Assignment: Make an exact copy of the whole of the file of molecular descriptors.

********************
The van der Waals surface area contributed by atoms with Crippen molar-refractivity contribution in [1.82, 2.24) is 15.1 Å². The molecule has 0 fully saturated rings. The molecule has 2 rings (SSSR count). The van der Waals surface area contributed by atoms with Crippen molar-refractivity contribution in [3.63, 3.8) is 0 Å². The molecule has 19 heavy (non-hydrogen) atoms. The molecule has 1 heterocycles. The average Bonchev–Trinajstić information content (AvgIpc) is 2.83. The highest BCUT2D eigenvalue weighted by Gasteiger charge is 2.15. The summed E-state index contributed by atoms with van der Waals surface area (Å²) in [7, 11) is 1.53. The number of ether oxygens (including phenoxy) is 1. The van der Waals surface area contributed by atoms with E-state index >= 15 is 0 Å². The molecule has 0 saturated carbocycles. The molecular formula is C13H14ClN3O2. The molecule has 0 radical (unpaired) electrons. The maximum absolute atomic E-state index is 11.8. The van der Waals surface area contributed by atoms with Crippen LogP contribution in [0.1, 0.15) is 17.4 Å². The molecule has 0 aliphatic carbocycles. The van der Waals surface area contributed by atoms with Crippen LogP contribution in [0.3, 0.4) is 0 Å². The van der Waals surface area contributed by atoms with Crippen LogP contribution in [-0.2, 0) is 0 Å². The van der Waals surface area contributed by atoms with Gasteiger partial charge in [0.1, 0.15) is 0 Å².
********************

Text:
The van der Waals surface area contributed by atoms with Crippen molar-refractivity contribution in [1.82, 2.24) is 15.1 Å². The molecule has 0 fully saturated rings. The molecule has 2 rings (SSSR count). The van der Waals surface area contributed by atoms with Crippen molar-refractivity contribution in [3.63, 3.8) is 0 Å². The molecule has 19 heavy (non-hydrogen) atoms. The molecule has 1 heterocycles. The average Bonchev–Trinajstić information content (AvgIpc) is 2.83. The highest BCUT2D eigenvalue weighted by Gasteiger charge is 2.15. The summed E-state index contributed by atoms with van der Waals surface area (Å²) in [7, 11) is 1.53. The number of ether oxygens (including phenoxy) is 1. The van der Waals surface area contributed by atoms with E-state index >= 15 is 0 Å². The molecule has 0 saturated carbocycles. The molecular formula is C13H14ClN3O2. The molecule has 0 radical (unpaired) electrons. The maximum absolute atomic E-state index is 11.8. The van der Waals surface area contributed by atoms with Crippen LogP contribution in [0.1, 0.15) is 17.4 Å². The molecule has 0 aliphatic carbocycles. The van der Waals surface area contributed by atoms with Crippen LogP contribution in [0.3, 0.4) is 0 Å². The van der Waals surface area contributed by atoms with Crippen LogP contribution in [-0.2, 0) is 0 Å². The van der Waals surface area contributed by atoms with Gasteiger partial charge in [0.1, 0.15) is 0 Å².